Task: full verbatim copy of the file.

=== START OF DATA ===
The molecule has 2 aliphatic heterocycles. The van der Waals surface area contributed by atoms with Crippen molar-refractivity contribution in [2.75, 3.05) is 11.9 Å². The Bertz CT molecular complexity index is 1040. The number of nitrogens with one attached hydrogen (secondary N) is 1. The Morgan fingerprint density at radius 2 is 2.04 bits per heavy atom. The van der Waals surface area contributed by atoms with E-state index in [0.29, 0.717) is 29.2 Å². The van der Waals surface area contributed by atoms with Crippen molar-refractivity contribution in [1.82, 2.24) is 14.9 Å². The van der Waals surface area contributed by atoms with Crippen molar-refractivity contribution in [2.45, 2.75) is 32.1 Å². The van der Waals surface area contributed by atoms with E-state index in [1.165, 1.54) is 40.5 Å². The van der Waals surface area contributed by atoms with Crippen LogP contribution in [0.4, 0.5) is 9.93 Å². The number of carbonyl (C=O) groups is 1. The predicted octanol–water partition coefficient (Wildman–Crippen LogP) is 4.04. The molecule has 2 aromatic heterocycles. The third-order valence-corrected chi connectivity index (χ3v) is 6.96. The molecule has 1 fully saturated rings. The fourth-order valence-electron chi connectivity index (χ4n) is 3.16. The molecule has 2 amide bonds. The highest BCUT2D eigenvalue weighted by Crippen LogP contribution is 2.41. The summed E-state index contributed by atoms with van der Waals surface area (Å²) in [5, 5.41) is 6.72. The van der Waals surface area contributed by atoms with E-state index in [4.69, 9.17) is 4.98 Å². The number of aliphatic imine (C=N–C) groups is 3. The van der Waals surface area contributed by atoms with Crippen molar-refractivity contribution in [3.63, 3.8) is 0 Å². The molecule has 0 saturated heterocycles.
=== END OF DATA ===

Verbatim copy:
The molecule has 2 aliphatic heterocycles. The van der Waals surface area contributed by atoms with Crippen molar-refractivity contribution in [2.75, 3.05) is 11.9 Å². The Bertz CT molecular complexity index is 1040. The number of nitrogens with one attached hydrogen (secondary N) is 1. The Morgan fingerprint density at radius 2 is 2.04 bits per heavy atom. The van der Waals surface area contributed by atoms with E-state index in [0.29, 0.717) is 29.2 Å². The van der Waals surface area contributed by atoms with Crippen molar-refractivity contribution in [1.82, 2.24) is 14.9 Å². The van der Waals surface area contributed by atoms with Crippen molar-refractivity contribution in [2.45, 2.75) is 32.1 Å². The van der Waals surface area contributed by atoms with E-state index in [1.165, 1.54) is 40.5 Å². The van der Waals surface area contributed by atoms with Crippen LogP contribution in [0.4, 0.5) is 9.93 Å². The number of carbonyl (C=O) groups is 1. The predicted octanol–water partition coefficient (Wildman–Crippen LogP) is 4.04. The molecule has 2 aromatic heterocycles. The third-order valence-corrected chi connectivity index (χ3v) is 6.96. The molecule has 1 fully saturated rings. The fourth-order valence-electron chi connectivity index (χ4n) is 3.16. The molecule has 2 amide bonds. The highest BCUT2D eigenvalue weighted by Crippen LogP contribution is 2.41. The summed E-state index contributed by atoms with van der Waals surface area (Å²) in [5, 5.41) is 6.72. The van der Waals surface area contributed by atoms with E-state index in [4.69, 9.17) is 4.98 Å². The number of aliphatic imine (C=N–C) groups is 3. The van der Waals surface area contributed by atoms with Crippen molar-refractivity contribution in [3.63, 3.8) is 0 Å². The molecule has 0 saturated heterocycles.